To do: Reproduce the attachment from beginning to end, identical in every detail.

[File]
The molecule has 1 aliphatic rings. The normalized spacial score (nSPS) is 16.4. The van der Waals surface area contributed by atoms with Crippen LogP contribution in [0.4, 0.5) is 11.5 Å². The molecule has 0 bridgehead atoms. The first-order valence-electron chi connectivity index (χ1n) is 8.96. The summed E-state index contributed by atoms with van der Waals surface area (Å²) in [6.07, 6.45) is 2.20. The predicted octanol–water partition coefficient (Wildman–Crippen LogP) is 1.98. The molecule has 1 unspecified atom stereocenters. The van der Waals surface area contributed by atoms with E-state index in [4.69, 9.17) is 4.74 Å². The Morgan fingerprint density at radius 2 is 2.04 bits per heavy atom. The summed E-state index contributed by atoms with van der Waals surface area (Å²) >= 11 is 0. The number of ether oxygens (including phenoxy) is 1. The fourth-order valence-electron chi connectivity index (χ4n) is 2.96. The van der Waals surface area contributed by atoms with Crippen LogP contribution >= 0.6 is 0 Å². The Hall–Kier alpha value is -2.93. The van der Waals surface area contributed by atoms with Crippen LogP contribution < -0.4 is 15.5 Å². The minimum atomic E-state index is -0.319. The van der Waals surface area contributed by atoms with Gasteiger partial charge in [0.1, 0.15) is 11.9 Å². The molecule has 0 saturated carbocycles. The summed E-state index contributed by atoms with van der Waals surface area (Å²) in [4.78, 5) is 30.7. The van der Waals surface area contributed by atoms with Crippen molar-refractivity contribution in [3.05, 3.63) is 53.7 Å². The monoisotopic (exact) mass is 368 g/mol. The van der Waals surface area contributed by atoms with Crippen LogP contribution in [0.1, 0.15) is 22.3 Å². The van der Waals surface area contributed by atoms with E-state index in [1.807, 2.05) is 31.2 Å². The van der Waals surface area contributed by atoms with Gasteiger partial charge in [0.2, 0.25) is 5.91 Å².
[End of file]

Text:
The molecule has 1 aliphatic rings. The normalized spacial score (nSPS) is 16.4. The van der Waals surface area contributed by atoms with Crippen LogP contribution in [0.4, 0.5) is 11.5 Å². The molecule has 0 bridgehead atoms. The first-order valence-electron chi connectivity index (χ1n) is 8.96. The summed E-state index contributed by atoms with van der Waals surface area (Å²) in [6.07, 6.45) is 2.20. The predicted octanol–water partition coefficient (Wildman–Crippen LogP) is 1.98. The molecule has 1 unspecified atom stereocenters. The van der Waals surface area contributed by atoms with E-state index in [4.69, 9.17) is 4.74 Å². The Morgan fingerprint density at radius 2 is 2.04 bits per heavy atom. The summed E-state index contributed by atoms with van der Waals surface area (Å²) >= 11 is 0. The number of ether oxygens (including phenoxy) is 1. The fourth-order valence-electron chi connectivity index (χ4n) is 2.96. The van der Waals surface area contributed by atoms with Crippen LogP contribution >= 0.6 is 0 Å². The Hall–Kier alpha value is -2.93. The van der Waals surface area contributed by atoms with Crippen LogP contribution < -0.4 is 15.5 Å². The minimum atomic E-state index is -0.319. The van der Waals surface area contributed by atoms with Gasteiger partial charge in [0.1, 0.15) is 11.9 Å². The molecule has 0 saturated carbocycles. The summed E-state index contributed by atoms with van der Waals surface area (Å²) in [4.78, 5) is 30.7. The van der Waals surface area contributed by atoms with Crippen molar-refractivity contribution in [3.05, 3.63) is 53.7 Å². The monoisotopic (exact) mass is 368 g/mol. The van der Waals surface area contributed by atoms with Crippen LogP contribution in [0.1, 0.15) is 22.3 Å². The van der Waals surface area contributed by atoms with E-state index in [1.807, 2.05) is 31.2 Å². The van der Waals surface area contributed by atoms with Gasteiger partial charge in [0.2, 0.25) is 5.91 Å².